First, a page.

Neither is ideal, and both lead to a soft middle in the play that can make it tough for the pulling guard to negotiate around. The Seahawks’ Bear front did exactly what it was designed to do. It stifled the 49ers' bread-and-butter run last year, and was a big part of that rout.

The biggest downside to the Power O is that it is a slow developing off-tackle play. Bear fronts kill slow developing plays because those three defensive tackles create an absolute pile up right in the middle of the formation. The read option, however, attacks where a Bear defense is vulnerable, right at the edges. Not only that, but it attacks the weakness quickly and with the added bonus of not having to block the end man on the line of scrimmage.

People seem to forget that the read option wasn’t a big part of San Francisco’s game plan until the playoffs last year. So, while the Seahawks' Bear adjustment was great against the 49ers' old run game, it was vulnerable against what the 49ers rode to the Super Bowl. Take a look at some of highlights from San Francisco’s postseason run.




First, let’s ignore how the Ravens and Packers are playing the "read" part of the read option. A lot of the talk this offseason was about how to defend that. There were a dozen different theories: attack the mesh point, gap/scrape exchange, feather the QB, etc. That was something that defensive coordinators had to think about, but what probably terrified them about this 49ers team was how not blocking a guy at the point of attack freed up the 49ers offensive line to kick the hell out of guys with straight double teams. Look at the playside three-techniques in the GIFs above. They are all getting absolutely crushed. I mean it looks like Charles Barkley vs. Angola out there.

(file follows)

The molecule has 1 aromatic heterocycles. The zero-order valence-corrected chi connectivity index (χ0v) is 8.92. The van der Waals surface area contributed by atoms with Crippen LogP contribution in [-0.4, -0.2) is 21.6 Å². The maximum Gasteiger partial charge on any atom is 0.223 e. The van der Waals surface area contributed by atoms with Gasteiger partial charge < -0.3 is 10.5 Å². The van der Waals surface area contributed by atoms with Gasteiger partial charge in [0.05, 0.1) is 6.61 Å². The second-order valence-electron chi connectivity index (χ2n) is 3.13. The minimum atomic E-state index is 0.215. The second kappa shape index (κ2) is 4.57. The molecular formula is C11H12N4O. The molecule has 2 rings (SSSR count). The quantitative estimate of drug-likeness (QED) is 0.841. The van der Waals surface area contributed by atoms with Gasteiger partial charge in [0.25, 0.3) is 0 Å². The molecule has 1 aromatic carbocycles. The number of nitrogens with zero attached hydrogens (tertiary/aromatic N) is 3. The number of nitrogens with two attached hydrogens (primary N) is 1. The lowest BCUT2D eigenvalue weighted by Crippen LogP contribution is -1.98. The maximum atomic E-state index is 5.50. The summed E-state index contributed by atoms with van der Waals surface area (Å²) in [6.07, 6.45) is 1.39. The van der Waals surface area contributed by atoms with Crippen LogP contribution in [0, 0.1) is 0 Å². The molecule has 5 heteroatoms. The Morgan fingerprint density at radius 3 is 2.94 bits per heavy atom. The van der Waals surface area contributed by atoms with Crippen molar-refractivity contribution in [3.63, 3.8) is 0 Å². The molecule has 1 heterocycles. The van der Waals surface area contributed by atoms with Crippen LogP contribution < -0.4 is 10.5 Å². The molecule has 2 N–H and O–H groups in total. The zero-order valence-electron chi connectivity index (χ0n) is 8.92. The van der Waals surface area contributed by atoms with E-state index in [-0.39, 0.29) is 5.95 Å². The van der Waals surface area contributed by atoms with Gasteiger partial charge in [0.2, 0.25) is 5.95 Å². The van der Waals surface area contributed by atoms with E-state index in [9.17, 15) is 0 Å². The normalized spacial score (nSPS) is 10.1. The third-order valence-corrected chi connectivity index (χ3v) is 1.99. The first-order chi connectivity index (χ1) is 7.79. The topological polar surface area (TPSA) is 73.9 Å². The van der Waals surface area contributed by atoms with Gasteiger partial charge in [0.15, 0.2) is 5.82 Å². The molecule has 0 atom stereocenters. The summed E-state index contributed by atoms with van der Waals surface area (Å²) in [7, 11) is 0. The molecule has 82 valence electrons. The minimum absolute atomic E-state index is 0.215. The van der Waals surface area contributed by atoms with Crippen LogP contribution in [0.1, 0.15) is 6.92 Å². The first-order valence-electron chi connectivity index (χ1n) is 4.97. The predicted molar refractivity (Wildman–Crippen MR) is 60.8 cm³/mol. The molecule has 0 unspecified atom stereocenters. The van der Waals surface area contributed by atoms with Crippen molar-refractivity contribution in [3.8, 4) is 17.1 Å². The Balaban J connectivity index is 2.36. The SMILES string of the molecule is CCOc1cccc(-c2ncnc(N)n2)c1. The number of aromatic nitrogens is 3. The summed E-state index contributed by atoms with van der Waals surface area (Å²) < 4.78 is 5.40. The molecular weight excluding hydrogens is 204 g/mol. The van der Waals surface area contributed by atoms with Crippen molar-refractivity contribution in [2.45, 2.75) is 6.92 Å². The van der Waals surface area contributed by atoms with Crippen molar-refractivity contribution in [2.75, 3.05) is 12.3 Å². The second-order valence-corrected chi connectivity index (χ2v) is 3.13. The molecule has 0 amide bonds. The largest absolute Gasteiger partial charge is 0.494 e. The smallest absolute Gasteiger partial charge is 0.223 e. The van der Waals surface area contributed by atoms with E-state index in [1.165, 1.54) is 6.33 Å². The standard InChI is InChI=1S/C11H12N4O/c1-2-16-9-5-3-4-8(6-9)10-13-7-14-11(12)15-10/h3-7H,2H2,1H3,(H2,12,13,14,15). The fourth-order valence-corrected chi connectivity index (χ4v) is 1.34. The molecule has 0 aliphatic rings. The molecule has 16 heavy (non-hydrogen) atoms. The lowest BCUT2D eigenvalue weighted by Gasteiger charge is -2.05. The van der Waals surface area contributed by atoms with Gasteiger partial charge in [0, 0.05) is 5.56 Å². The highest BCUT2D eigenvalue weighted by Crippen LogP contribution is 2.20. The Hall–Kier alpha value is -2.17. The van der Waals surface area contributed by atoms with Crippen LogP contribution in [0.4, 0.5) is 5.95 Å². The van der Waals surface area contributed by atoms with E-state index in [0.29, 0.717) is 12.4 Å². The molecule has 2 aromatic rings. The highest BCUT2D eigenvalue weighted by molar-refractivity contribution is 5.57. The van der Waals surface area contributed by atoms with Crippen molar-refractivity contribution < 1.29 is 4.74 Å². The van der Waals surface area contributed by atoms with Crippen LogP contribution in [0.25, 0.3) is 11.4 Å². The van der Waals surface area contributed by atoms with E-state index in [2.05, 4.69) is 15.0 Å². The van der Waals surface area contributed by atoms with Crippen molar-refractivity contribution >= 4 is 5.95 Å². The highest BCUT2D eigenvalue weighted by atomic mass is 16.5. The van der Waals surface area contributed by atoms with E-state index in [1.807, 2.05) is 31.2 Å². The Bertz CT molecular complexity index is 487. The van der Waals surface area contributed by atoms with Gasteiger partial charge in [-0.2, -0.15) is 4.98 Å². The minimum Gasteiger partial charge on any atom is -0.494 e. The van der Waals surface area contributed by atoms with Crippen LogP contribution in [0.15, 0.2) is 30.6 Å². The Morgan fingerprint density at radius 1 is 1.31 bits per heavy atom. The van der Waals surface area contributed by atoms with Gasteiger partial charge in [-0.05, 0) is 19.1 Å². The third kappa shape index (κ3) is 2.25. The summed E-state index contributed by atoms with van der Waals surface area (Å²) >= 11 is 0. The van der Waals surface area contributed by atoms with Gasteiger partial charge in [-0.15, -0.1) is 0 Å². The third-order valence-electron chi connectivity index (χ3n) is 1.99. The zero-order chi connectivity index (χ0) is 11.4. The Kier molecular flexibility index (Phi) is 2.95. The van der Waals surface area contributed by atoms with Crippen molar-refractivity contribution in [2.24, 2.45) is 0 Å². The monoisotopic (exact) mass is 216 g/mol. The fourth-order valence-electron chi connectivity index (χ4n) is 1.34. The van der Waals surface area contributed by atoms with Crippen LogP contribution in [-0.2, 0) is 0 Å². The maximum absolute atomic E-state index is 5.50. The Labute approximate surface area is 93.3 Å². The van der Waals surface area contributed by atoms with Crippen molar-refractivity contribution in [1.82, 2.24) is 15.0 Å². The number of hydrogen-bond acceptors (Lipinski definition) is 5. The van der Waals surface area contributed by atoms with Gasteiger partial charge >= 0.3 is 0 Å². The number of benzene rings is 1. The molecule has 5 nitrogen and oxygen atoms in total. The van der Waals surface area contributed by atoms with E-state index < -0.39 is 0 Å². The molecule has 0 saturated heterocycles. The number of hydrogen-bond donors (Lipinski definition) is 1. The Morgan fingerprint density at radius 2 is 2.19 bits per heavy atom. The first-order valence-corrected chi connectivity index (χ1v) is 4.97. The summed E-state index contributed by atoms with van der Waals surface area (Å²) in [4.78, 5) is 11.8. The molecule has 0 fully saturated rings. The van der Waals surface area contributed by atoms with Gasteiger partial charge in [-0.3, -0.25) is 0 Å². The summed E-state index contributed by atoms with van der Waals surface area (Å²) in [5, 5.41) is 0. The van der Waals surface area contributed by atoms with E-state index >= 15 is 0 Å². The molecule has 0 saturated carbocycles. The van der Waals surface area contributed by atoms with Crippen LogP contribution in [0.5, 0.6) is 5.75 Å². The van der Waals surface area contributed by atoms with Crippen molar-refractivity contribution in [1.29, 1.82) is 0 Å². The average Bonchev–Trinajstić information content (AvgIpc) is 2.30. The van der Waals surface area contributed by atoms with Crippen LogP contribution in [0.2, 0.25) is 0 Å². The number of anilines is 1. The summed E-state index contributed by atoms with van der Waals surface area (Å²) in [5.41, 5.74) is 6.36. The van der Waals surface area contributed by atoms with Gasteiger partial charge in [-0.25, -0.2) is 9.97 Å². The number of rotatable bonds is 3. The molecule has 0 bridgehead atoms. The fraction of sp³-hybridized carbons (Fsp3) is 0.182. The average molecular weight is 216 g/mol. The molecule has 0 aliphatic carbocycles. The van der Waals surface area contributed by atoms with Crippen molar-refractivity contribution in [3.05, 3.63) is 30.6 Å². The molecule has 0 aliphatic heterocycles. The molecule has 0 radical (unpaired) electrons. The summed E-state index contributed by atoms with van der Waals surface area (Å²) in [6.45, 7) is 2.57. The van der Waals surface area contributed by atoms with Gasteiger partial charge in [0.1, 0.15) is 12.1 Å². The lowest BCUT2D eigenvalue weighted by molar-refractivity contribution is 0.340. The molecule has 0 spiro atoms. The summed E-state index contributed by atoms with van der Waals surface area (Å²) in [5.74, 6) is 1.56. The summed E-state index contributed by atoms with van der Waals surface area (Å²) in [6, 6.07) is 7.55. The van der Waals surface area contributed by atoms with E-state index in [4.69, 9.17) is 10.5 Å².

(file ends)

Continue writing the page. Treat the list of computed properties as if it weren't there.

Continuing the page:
If the Seahawks ran their base defense or their Bear front, they would always be left with the weakside three-technique at the mercy of a couple of 315-pound men. I think the Seahawks' defensive personnel is a little better than Baltimore’s last year and a lot better than Green Bay’s, but you don’t want to make a living taking on Mike Iupati and Joe Staley one-on-two. So Seattle needed a new adjustment to contain what the 49ers had become. Its adjustment was both simple and inspired.

The Seahawks just flopped their front.


Against San Francisco, Seattle always sent Red Bryant to the weak side of the formation, and lined him up as a five-technique over there (sometimes a 4I, which is on the inside shade of the tackle). That meant that the LEO would have to play the strong side. The Seahawks would try to protect him versus the run with a three-technique by playing an over front, but Schofield wasn’t going to be able to stand up on the strong side for a full game if the Incredible Hulk was lined up inside. So Seattle went with a different offseason acquisition at LEO instead, 275-pound Michael Bennett.